Guest Contributor | Feb 22, 2024 | 0
Offbeat – 25 October2013
I get the sense that we are neurologically hardwired to nurture our conflicts. It’s probably the ultimate expression of our altruism.
Nobel week is over. The peace prize went to some or other chemical weapons mob. I imagine that was a nod to the desire to have the Syrian mess over and done with, not so much what has been done. Chemical weapons seem to be out of fashion except in Syria. If there are dictators who pay heed to organisations that remove chemical weapons from the diplomatic equation then I suppose they deserve it.
I suspect, in the final analysis the prize should actually have gone to the powers who were itching to bomb the country back into the stone age. Or perhaps the news crews who spent so much time a couple of years ago showing the sort of gory end that awaits dictators.
Malala, the girl who got shot for standing up for education seemed like decent odds, but I suppose that it was inappropriate to give her the gong at her young age, and the fact that the Islamists would probably have made a point of disturbing the peace even more, had she won.
I pinned my hopes on the Congolese doctor who did the work on rape trauma. To my mind, that’s important, especially if the situation with chemical weapons can be solved with the threat of drones and huge amounts of weaponry. Pity that the doctor didn’t win.
I am not sure if there is much point to having a Nobel Peace Prize anymore though. It seems that the award is more a tribute to the act of sticking a finger in a leak in a crumbling dyke. Great stuff and top notch courage, old boy, but the fact is, the whole of the dyke will give.
No matter what the area of endeavour is, solving one problem doesn’t solve the thousands of others. There are too many different types of malcontents hanging around for a one-size-fits-all quick-fix peace thing.
I think that the next big breakthrough in the realm of peace will be a foolproof plan to live around the testosterone driven idiocy that makes a peace prize necessary in the first place. I’m dreaming. It will never happen. If conflict did come to an end, we’d all end up so bored that we would have to bicker at one another to keep our spirits high.
Here’s a case to illustrate that. An acquaintance posted on Facebook about how senseless prejudice is. Almost everyone immediately jumped in to defend his or her own prejudice, while attacking the prejudices of others.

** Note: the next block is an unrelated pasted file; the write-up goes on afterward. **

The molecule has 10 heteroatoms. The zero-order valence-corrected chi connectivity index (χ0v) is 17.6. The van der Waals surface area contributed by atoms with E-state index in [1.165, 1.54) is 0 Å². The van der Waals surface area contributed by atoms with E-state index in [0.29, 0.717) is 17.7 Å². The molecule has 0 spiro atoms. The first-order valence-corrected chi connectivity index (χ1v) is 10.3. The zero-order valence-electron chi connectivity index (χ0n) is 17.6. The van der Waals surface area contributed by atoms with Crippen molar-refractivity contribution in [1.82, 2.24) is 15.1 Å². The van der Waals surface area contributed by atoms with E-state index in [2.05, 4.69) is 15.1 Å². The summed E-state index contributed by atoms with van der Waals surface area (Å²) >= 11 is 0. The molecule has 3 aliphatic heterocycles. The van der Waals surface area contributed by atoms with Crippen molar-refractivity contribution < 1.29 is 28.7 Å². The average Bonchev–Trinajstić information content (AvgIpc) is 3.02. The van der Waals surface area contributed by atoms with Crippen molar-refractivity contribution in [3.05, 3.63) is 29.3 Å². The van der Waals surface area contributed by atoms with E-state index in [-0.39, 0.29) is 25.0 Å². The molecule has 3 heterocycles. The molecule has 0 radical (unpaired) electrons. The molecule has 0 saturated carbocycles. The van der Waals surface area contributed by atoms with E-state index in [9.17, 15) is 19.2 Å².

It leads me to the point where I have to conclude that we are so fond of conflict, in this case, expressed as prejudice, that we will fight to defend it.
I get the sense that we are neurologically hardwired to nurture our conflicts. It’s probably the ultimate expression of our altruism. In order to favour the interests of others, we have to associate with them, and in order to associate with them, we have to find belonging in a group. In order for a group with common interests to form, it has to stand in contrast to groups with differing interests. So in order to be altruistic, there will be a need for conflict.
Conversely, in order for there to be peace, there has to be a conflict, which leads me to the point where I am about to advocate that the next Nobel peace prize goes to someone with highly intimidating weapons, a large army and willingness to use it. That would be the US. Or perhaps it could go to those pesky Islamists who seem to be oblivious to any threat, and keep causing the need for drones and armies.
This bit of sophism is not entirely new. It shows up repetitively in fiction. Perhaps the best of these stories is Alan Moore’s ‘Watchmen’, in which a superhero turned supervillain manufactures something so monstrous that most of humanity has to set aside differences to deal with the phenomenon. That’s the comic I am talking about, not the movie. The monster in the comic is much nastier than the nukes in the movie.
If peace is wanted, bring out the weapons and their threats.
Unfortunately, people who cause the need for peace don’t seem to have time to read and meditate on the significance of stories, so it looks like the Nobel peace prize will be with us for a while to come.